Greece’s top administrative court will consider on January 29 whether to give the go-ahead for a luxury resort project on the plot of a disused Athens airport, which is a key part of the government’s privatization program.
Progress on the project, which has been beset by delays, is being watched by Greece’s creditors as a test of Athens’s commitment to privatization under its multi-billion-euro international bailout.
Property developer Lamda signed a 99-year lease with the state in 2014 to convert 620 hectares of wasteland at the former Elliniko airport into a complex of luxury residences, hotels, a yachting marina and casinos.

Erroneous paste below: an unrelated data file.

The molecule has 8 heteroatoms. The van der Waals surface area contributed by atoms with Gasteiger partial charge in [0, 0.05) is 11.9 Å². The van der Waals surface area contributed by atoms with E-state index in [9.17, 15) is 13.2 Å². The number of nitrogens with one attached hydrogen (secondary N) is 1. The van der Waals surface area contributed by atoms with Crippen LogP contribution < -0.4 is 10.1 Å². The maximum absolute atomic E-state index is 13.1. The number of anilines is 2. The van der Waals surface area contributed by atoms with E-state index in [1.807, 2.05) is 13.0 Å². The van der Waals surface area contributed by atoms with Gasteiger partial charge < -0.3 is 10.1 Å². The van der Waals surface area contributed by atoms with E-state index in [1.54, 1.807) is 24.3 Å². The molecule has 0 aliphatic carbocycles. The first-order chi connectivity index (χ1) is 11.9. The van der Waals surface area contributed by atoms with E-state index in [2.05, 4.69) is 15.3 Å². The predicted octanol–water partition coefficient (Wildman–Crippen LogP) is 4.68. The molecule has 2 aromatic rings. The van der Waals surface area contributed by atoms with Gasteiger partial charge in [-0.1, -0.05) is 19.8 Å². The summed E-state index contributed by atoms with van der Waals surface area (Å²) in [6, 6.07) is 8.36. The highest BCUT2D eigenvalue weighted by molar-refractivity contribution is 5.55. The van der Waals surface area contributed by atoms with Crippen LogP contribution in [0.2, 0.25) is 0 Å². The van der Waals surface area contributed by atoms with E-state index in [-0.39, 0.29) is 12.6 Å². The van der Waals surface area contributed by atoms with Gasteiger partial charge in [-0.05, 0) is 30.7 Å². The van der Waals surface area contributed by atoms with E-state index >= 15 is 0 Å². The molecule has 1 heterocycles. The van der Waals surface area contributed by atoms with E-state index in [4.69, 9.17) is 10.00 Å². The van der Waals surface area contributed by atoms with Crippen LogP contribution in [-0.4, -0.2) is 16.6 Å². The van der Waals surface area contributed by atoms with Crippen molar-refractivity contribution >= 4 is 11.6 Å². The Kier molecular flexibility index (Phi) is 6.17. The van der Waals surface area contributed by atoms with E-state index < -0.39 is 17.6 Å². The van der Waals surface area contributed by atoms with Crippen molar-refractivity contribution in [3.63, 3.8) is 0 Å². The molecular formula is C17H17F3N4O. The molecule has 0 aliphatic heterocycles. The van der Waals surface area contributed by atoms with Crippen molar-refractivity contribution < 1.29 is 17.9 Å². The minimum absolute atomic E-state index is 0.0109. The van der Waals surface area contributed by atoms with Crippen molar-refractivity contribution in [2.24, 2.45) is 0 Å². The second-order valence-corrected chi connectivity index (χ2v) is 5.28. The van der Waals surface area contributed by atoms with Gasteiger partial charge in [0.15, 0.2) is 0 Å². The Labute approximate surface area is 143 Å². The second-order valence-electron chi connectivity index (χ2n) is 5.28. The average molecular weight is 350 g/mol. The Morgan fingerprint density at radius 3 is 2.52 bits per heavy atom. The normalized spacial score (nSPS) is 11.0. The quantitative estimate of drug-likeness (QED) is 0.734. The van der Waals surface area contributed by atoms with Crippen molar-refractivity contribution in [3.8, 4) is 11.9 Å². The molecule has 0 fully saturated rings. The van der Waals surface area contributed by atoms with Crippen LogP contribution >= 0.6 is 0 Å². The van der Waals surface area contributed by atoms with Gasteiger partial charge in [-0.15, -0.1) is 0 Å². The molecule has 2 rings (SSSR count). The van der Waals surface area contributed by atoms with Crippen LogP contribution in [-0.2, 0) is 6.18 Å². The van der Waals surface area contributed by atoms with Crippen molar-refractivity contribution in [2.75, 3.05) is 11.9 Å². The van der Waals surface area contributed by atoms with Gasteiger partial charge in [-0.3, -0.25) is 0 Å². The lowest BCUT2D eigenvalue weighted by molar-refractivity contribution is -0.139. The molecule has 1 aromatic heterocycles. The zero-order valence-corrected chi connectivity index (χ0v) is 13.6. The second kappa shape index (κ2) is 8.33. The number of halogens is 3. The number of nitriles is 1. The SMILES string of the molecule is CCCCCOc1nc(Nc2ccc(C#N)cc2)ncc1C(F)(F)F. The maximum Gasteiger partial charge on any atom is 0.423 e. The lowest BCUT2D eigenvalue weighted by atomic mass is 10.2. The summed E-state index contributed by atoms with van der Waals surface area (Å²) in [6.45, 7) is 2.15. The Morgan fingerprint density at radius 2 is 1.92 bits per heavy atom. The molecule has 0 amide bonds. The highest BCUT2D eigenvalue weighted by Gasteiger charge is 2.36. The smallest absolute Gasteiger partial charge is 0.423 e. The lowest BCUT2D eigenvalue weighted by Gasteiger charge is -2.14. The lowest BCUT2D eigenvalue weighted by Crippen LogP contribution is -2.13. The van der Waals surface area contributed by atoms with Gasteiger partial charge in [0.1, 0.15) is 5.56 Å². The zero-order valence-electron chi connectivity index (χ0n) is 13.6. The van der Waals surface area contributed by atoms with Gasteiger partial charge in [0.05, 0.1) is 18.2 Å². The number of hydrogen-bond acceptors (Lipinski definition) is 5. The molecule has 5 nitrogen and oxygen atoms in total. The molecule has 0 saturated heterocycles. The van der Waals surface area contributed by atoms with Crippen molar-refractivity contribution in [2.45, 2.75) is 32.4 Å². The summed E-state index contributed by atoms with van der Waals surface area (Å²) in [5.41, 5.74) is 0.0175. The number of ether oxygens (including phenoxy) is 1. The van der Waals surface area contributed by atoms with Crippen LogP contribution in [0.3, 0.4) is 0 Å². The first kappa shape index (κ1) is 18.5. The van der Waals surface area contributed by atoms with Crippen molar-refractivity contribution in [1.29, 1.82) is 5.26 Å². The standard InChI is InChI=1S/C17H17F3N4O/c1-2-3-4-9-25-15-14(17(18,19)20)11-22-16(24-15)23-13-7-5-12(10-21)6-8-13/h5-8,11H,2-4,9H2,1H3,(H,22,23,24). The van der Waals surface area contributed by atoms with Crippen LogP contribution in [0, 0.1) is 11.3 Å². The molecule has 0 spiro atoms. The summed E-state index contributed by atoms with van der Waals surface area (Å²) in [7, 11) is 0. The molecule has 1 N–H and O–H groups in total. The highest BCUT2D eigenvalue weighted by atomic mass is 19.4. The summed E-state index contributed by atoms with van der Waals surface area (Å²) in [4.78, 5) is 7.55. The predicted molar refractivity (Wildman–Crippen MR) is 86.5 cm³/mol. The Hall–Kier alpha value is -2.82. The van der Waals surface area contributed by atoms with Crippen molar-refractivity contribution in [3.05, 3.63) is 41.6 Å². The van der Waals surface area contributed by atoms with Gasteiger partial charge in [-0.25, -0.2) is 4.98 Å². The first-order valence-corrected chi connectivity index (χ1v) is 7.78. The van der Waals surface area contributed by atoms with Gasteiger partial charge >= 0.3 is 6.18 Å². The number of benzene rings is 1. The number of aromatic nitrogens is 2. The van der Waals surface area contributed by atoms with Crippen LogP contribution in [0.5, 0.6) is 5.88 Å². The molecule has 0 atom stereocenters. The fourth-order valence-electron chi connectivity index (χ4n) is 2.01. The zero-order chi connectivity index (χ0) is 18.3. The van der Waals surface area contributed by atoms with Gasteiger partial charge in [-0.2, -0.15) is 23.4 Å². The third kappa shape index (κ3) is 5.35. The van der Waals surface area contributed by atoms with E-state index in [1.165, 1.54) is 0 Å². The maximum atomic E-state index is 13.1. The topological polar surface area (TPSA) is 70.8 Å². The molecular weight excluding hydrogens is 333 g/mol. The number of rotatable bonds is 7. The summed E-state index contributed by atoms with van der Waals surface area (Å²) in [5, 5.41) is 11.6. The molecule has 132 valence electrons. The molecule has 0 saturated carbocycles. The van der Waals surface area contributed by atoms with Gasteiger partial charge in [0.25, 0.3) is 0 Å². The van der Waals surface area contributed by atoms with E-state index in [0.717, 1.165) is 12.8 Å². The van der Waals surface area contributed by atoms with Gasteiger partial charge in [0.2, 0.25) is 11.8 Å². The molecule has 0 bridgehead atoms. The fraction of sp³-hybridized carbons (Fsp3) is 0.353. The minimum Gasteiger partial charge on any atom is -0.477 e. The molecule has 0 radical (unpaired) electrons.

Athens has struggled to fast-track the project, partly due to opposition from groups that fear it will damage the environment and local cultural heritage.
Lamda, backed by Chinese and Gulf funds, submitted its 8-billion-euro development plan last July.
The court, known as the Council of State, needs to sign off on a presidential decree to build the resort on the site, which was Athens’s main airport until 2001.
The process will start on January 29 but the court may need more than one session to reach a decision, court officials said on Wednesday.
The government will then have to license a casino in the area and issue building permits for Lamda to start excavation work.
Lamda has said 10,000 jobs will be created once construction works start and the project will generate 70,000 jobs within five to six years.